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Osteoporosis Prevention Resources Mooresville NC

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Sean Michael Fahey, MD
157 Professional Park Dr
Mooresville, NC
Specialties
Internal Medicine, Rheumatology
Gender
Male
Education
Medical School: Bowman Gray Sch Of Med Of Wake Forest Univ, Winston-Salem Nc 27157
Graduation Year: 1998

Data Provided By:
Bob Wodecki, MD
(704) 872-8711
124 Sunset Hill Rd
Statesville, NC
Specialties
Internal Medicine, Rheumatology
Gender
Male
Education
Medical School: Coll Med, Univ Jagiellonski, Krakow, Poland
Graduation Year: 1986

Data Provided By:
Henry Yongheng Chow, MD
(704) 783-1308
200 Medical Park Dr Ste 330
Concord, NC
Specialties
Internal Medicine, Rheumatology
Gender
Male
Education
Medical School: Eastern Va Med Sch Of The Med Coll Of Hampton Roads, Norfolk Va 23501
Graduation Year: 1991

Data Provided By:
Gordon K Lam
(704) 403-1308
200 Medical Park Dr
Concord, NC
Specialty
Rheumatology

Data Provided By:
Duncan A McCall
(704) 873-7850
766 Hartness Rd
Statesville, NC
Specialty
Rheumatology

Data Provided By:
John Arthur Winter, MD
Cornelius, NC
Specialties
Internal Medicine, Rheumatology
Gender
Male
Education
Medical School: Suny At Buffalo Sch Of Med & Biomedical Sci, Buffalo Ny 14214
Graduation Year: 1955

Data Provided By:
Henry Y Chow
(704) 783-1308
200 Medical Park Dr Ste 330
Concord, NC
Specialty
Rheumatology

Data Provided By:
Dr.GORDON LAM
(704) 403-1308
200 Medical Park Dr # 330
Concord, NC
Gender
M
Speciality
Rheumatologist
General Information
Accepting New Patients: Yes
RateMD Rating
5.0, out of 5 based on 1, reviews.

Data Provided By:
Duncan Alexander McCall, MD
(704) 873-4909
766 Hartness Rd
Statesville, NC
Specialties
Internal Medicine, Rheumatology
Gender
Male
Education
Medical School: Bowman Gray Sch Of Med Of Wake Forest Univ, Winston-Salem Nc 27157
Graduation Year: 1989

Data Provided By:
Jill Vargo, MD
(828) 258-0527
24 Peach Knob Dr
Asheville, NC
Specialties
Internal Medicine, Rheumatology
Gender
Female
Education
Medical School: Marshall Univ Sch Of Med, Huntington Wv 25755
Graduation Year: 1984

Data Provided By:
Data Provided By:

Preventing Osteoporosis


by Kim Beardsmore

Last month my 74-year-old mother while walking, tripped on a small tuft of grass, fell - and broke her rib! Her recovery has been painful, debilitating and at times depressing. It also affected my elderly father who relies heavily on her day to day.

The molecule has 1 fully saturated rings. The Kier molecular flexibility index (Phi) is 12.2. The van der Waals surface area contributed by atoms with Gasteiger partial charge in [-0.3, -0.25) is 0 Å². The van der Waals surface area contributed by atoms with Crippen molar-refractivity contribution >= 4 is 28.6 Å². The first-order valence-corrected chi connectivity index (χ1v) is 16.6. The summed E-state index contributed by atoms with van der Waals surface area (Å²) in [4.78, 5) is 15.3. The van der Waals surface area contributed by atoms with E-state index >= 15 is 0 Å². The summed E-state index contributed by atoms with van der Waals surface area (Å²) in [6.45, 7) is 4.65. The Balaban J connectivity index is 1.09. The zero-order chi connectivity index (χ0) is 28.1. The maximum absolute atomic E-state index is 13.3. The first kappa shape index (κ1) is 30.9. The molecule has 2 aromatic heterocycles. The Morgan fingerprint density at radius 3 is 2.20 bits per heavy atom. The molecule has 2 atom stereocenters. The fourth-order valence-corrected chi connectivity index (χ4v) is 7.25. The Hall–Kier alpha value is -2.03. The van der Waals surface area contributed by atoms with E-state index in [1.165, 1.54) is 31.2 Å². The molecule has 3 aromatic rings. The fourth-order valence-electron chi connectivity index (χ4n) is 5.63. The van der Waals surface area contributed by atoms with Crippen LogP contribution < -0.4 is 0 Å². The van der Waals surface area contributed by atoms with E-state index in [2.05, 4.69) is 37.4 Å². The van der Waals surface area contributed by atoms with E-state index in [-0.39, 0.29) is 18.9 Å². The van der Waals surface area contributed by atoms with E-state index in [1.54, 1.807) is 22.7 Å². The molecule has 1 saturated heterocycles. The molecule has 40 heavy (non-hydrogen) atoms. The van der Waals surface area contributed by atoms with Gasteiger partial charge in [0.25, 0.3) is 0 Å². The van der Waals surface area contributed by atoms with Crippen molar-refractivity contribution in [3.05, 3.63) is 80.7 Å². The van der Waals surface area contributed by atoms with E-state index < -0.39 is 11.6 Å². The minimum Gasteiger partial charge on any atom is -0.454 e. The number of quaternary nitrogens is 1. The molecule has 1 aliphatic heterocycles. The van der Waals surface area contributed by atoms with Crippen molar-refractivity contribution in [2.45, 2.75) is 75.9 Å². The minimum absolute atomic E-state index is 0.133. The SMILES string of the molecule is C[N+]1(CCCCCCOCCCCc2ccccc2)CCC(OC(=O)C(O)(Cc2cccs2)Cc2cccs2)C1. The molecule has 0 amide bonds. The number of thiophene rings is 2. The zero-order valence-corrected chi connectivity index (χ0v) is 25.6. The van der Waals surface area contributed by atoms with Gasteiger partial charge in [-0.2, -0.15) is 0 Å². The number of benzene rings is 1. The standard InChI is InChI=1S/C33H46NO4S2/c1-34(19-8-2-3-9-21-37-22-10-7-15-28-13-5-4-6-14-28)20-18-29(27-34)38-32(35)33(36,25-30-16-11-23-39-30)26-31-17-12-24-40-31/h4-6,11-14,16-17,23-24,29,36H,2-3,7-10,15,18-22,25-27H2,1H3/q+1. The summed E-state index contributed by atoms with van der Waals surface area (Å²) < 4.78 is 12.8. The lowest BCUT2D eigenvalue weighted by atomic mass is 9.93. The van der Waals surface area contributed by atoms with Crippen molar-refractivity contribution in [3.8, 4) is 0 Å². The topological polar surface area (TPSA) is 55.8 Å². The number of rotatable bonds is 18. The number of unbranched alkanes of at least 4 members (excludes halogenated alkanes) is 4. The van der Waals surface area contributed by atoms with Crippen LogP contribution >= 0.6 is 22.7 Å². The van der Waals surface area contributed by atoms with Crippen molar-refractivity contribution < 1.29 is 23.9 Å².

Surprisingly, this instance of fracture was not due to osteoporosis. However my mom's experience caused me stop and think deeply. As a 40-something woman, am I doing everything possible to keep my skeletal system in tip-top condition?

Once we get past the inevitable scrapes of childhood, during our middle years we don't give too much thought to our bones. We understand that bones make up our structural frame, but we tend to think of our bones like the frame of a house. Supporting and rigid, and that's it.

The truth of it is that bone is an active, living tissue. Bone is constantly changing, undergoing synthesis and remodeling itself. Like all other bodily tissue, bone is totally dependent on many different micronutrients and enzymes for optimum bone function and health.

A typical western diet is heavily weighted with white flours, refined sugars and fats and is deplete of many of the micronutrients required for healthy bones.

Do you regularly drink carbonated beverages? Did you know that carbonated drinks increase the body's intake of phosphorus - which, in turn, decreases our absorption of calcium. Decreased absorption of calcium can lead to an unhealthy, nutrient-starved skeletal system. And in time lead to osteoporosis.

Whilst calcium is necessary, it is not the only critical micronutrient for healthy bones. Make sure your diet has an adequate supply of magnesium, zinc, silicon, boron, folic acid, vitamin B6, vitamin B12, Manganese, vitamin K, vitamin D and magnesium. These trace elements are important and we are not getting them from our regular food consumption patterns. The Journal of Nutritional Medicine reports between 80 to 85 per cent of Americans consume a magnesium-deficient diet.

Your bone density may also be improved by a gentle regime of weight bearing exercise which stimulates the body to make bone tissue.

Medical evidence supports an improvement in bone density where people make lifestyle changes to incorporate weight bearing exercise, a diet more rich in fresh fruit and vegetables, complemented with high quality nutritional supplements.

Why wait until you bones start breaking before you think about ensuring a healthy skeletal system.

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